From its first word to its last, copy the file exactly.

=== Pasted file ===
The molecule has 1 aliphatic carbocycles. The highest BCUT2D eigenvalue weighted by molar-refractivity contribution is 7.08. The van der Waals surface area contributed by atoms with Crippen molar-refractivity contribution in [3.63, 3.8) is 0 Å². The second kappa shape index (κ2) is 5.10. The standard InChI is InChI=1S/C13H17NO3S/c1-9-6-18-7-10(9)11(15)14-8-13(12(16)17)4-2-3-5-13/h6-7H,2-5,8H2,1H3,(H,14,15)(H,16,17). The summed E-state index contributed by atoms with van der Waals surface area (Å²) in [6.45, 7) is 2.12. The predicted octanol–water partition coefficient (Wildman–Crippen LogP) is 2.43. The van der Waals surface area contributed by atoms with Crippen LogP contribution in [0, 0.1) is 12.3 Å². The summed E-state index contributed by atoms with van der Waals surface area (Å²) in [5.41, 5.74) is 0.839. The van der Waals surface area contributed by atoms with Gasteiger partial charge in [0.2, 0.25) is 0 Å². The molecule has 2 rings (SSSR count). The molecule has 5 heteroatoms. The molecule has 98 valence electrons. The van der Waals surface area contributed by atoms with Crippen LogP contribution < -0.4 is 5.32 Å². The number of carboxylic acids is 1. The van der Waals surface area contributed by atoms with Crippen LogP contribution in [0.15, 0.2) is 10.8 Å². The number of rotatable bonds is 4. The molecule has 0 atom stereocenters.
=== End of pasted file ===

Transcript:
The molecule has 1 aliphatic carbocycles. The highest BCUT2D eigenvalue weighted by molar-refractivity contribution is 7.08. The van der Waals surface area contributed by atoms with Crippen molar-refractivity contribution in [3.63, 3.8) is 0 Å². The second kappa shape index (κ2) is 5.10. The standard InChI is InChI=1S/C13H17NO3S/c1-9-6-18-7-10(9)11(15)14-8-13(12(16)17)4-2-3-5-13/h6-7H,2-5,8H2,1H3,(H,14,15)(H,16,17). The summed E-state index contributed by atoms with van der Waals surface area (Å²) in [6.45, 7) is 2.12. The predicted octanol–water partition coefficient (Wildman–Crippen LogP) is 2.43. The van der Waals surface area contributed by atoms with Crippen LogP contribution in [0, 0.1) is 12.3 Å². The summed E-state index contributed by atoms with van der Waals surface area (Å²) in [5.41, 5.74) is 0.839. The van der Waals surface area contributed by atoms with Gasteiger partial charge in [0.2, 0.25) is 0 Å². The molecule has 2 rings (SSSR count). The molecule has 5 heteroatoms. The molecule has 98 valence electrons. The van der Waals surface area contributed by atoms with Crippen LogP contribution < -0.4 is 5.32 Å². The number of carboxylic acids is 1. The van der Waals surface area contributed by atoms with Crippen LogP contribution in [0.15, 0.2) is 10.8 Å². The number of rotatable bonds is 4. The molecule has 0 atom stereocenters.